Filipino Students Concerned After Marcos Jr Wins Election in the Philippines

Filipino Students Concerned After Marcos Jr Wins Election in the Philippines

Another six years, another dictator

*Note: the views expressed in this article do not represent the opinion of the whole Filipino community*

On May 9, the Philippines elected Ferdinand “Bongbong” Marcos Jr, the son of previous president Ferdinand Marcos, as their new President. Sara Duterte, daughter of outgoing president Rodrigo Duterte, is set to become the Vice-President. With both winning candidates coming from powerful, controversial political dynasties, critics have expressed concern about what this means for Filipino democracy. Critic Te Arohi spoke with two members of the Otago Filipino Students Association (OFSA) to gauge their reactions to the election result. 

For the past six years the Philippines has been under the administration of Rodrigo Duterte. He is most notorious internationally for his so-called “war on drugs”. Human rights groups estimate 12,000-30,000 have been killed, with police and vigilante civilians called to shoot suspected drug dealers and users on the streets. Journalists and human rights groups reporting on these incidents have also been subject to attacks. Prior to Duterte’s administration, Ferdinand Marcos, father of Bongbong, held the presidency between 1965 to 1986, ruling as a dictator from 1971 until he was overthrown through the People Power Revolution. His American-backed regime was rebranded by Bongbong as a “golden era” of economic progress, whilst overlooking the endemic corruption, arbitrary arrests, detentions, tortures and extrajudical killings of around 70,000 people. The Marcoses currently hold a Guinness World Record for the “greatest robbery of a Government,” with an estimated US$5-10 billion looted during their time in power.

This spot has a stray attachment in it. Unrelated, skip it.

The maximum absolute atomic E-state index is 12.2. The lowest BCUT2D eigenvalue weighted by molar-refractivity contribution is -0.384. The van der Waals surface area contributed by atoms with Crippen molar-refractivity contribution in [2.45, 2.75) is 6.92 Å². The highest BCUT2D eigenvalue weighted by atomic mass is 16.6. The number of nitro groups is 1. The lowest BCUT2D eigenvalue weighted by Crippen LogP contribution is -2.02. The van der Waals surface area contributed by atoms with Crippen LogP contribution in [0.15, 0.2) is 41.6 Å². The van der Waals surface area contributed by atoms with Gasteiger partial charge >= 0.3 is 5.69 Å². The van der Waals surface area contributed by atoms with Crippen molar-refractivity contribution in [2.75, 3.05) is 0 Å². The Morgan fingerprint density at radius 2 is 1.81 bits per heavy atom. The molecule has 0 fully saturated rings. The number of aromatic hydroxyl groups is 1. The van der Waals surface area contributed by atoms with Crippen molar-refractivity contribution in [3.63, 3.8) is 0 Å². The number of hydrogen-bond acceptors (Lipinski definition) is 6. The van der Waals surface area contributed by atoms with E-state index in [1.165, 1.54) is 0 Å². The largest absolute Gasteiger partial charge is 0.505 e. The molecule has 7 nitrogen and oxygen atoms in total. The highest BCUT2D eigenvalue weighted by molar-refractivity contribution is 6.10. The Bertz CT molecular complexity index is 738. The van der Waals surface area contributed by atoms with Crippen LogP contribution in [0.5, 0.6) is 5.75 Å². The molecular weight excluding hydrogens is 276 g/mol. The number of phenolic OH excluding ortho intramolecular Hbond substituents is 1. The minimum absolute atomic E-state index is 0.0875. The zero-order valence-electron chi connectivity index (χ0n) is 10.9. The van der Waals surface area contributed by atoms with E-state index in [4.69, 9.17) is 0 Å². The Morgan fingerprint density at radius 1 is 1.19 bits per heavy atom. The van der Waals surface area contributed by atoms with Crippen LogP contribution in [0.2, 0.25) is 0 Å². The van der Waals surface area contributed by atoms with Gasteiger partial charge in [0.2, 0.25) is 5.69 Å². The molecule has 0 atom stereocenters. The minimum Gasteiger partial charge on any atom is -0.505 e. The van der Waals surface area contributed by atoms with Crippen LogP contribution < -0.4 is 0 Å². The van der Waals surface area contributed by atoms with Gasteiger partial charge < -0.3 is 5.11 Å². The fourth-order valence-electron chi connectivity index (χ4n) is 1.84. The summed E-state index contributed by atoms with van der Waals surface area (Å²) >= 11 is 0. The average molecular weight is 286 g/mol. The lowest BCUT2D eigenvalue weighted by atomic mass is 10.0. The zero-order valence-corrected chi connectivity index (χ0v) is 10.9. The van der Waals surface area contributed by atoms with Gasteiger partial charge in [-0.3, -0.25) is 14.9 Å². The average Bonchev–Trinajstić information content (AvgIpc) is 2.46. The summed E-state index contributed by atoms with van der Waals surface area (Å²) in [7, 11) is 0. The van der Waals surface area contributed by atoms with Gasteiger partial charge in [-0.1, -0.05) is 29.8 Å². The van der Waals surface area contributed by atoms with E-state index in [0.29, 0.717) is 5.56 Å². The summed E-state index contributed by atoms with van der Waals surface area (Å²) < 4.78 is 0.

Angelo, a member of OFSA, described the election as “disheartening,” and illustrative of a “breakdown of democracy”. He told Critic Te Arohi that he was critical about Bongbong wanting to distance himself from his father’s repressive era of martial law, despite the fact that his entire campaign was based on the fact that he was the son of Ferdinand Marcos. Angelo said he personally had a “general sense of foreboding dread for Filipinos.” In fact, Angelo’s family, who voted against Marcos, have been making plans to migrate out of the country. Despite this, Angelo said there was no choice but to be hopeful. “Of course we want to see him [Bongbong] do good, but right now we're just waiting to see if he will do anything worthwhile.” 

Elena, another member of OFSA, told Critic Te Arohi that the Filipino community in Otago has been largely “quite quiet about it [the election results]”. Elena suspected this was because this election campaign has been particularly controversial and “toxic”, leading many to avoid talking about politics for fear of creating “a rift in the community”. In spite of this, similarly to Angelo, Elena said that she’s “hopeful,” adding, “We all want what's best for our country.” 

The election in the Philippines ultimately came down to a popularity contest, in which the reputation of Bongbong’s father, along with high levels of online misinformation and ongoing historical revisionism won him the election. Behind this, Angelo pointed to a failure of education in the Philippines, which does not address the era of martial law, as being a “conscious malevolent choice for the Marcoses to get back into power”. Angelo further highlighted that, for many in the Philippines, the focus is on day to day survival. As a result, many “gravitate towards strong-armed leaders” in the hope they would relieve them from poverty.

Angelo said that “as Otago University students, we have the privilege of being removed from what’s happening in the Philippines.” Ultimately, both Angelo and Elena hope that the new president, for all their misgivings, will be able to bring unity and solidarity.

This article first appeared in Issue 12, 2022.
Posted 4:53pm Saturday 21st May 2022 by Zak Rudin.